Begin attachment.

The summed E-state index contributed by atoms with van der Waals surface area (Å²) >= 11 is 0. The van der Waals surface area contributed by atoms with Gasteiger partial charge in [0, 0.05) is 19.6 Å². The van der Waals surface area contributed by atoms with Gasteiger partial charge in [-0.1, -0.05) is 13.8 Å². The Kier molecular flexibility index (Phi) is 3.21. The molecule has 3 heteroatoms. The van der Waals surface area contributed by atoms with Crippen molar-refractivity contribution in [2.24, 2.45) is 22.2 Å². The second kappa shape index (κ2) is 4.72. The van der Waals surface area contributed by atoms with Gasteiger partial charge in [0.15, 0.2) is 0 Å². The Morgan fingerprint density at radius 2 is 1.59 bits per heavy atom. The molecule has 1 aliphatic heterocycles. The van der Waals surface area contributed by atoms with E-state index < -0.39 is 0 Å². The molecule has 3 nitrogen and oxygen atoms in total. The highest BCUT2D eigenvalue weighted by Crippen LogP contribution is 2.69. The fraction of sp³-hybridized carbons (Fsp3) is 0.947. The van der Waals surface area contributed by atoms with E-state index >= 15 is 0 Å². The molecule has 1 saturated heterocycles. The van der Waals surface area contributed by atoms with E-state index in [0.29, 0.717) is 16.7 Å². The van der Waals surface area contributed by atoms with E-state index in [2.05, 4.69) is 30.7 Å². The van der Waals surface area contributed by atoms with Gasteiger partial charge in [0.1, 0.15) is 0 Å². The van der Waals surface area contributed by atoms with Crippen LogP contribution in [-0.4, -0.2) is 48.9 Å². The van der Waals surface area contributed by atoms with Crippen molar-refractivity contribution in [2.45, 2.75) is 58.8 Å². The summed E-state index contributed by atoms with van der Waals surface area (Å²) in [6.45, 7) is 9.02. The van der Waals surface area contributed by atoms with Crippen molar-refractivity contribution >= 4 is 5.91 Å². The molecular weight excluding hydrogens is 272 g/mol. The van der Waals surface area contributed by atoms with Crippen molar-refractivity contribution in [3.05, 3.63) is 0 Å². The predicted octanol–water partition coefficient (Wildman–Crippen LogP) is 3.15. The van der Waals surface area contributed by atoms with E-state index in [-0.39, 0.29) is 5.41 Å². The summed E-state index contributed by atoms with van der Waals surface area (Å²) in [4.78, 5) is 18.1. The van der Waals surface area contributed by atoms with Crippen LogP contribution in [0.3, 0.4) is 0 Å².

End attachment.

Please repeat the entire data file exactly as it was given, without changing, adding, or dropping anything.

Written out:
The summed E-state index contributed by atoms with van der Waals surface area (Å²) >= 11 is 0. The van der Waals surface area contributed by atoms with Gasteiger partial charge in [0, 0.05) is 19.6 Å². The van der Waals surface area contributed by atoms with Gasteiger partial charge in [-0.1, -0.05) is 13.8 Å². The Kier molecular flexibility index (Phi) is 3.21. The molecule has 3 heteroatoms. The van der Waals surface area contributed by atoms with Crippen molar-refractivity contribution in [2.24, 2.45) is 22.2 Å². The second kappa shape index (κ2) is 4.72. The van der Waals surface area contributed by atoms with Gasteiger partial charge in [0.15, 0.2) is 0 Å². The Morgan fingerprint density at radius 2 is 1.59 bits per heavy atom. The molecule has 1 aliphatic heterocycles. The van der Waals surface area contributed by atoms with E-state index < -0.39 is 0 Å². The molecule has 3 nitrogen and oxygen atoms in total. The highest BCUT2D eigenvalue weighted by Crippen LogP contribution is 2.69. The fraction of sp³-hybridized carbons (Fsp3) is 0.947. The van der Waals surface area contributed by atoms with E-state index >= 15 is 0 Å². The molecule has 1 saturated heterocycles. The van der Waals surface area contributed by atoms with E-state index in [0.29, 0.717) is 16.7 Å². The van der Waals surface area contributed by atoms with E-state index in [2.05, 4.69) is 30.7 Å². The van der Waals surface area contributed by atoms with Gasteiger partial charge in [0.1, 0.15) is 0 Å². The van der Waals surface area contributed by atoms with Crippen LogP contribution in [-0.4, -0.2) is 48.9 Å². The van der Waals surface area contributed by atoms with Crippen molar-refractivity contribution in [2.45, 2.75) is 58.8 Å². The summed E-state index contributed by atoms with van der Waals surface area (Å²) in [6.45, 7) is 9.02. The van der Waals surface area contributed by atoms with Crippen molar-refractivity contribution >= 4 is 5.91 Å². The molecular weight excluding hydrogens is 272 g/mol. The van der Waals surface area contributed by atoms with Crippen molar-refractivity contribution in [3.05, 3.63) is 0 Å². The predicted octanol–water partition coefficient (Wildman–Crippen LogP) is 3.15. The van der Waals surface area contributed by atoms with E-state index in [-0.39, 0.29) is 5.41 Å². The summed E-state index contributed by atoms with van der Waals surface area (Å²) in [4.78, 5) is 18.1. The van der Waals surface area contributed by atoms with Crippen LogP contribution in [0.3, 0.4) is 0 Å².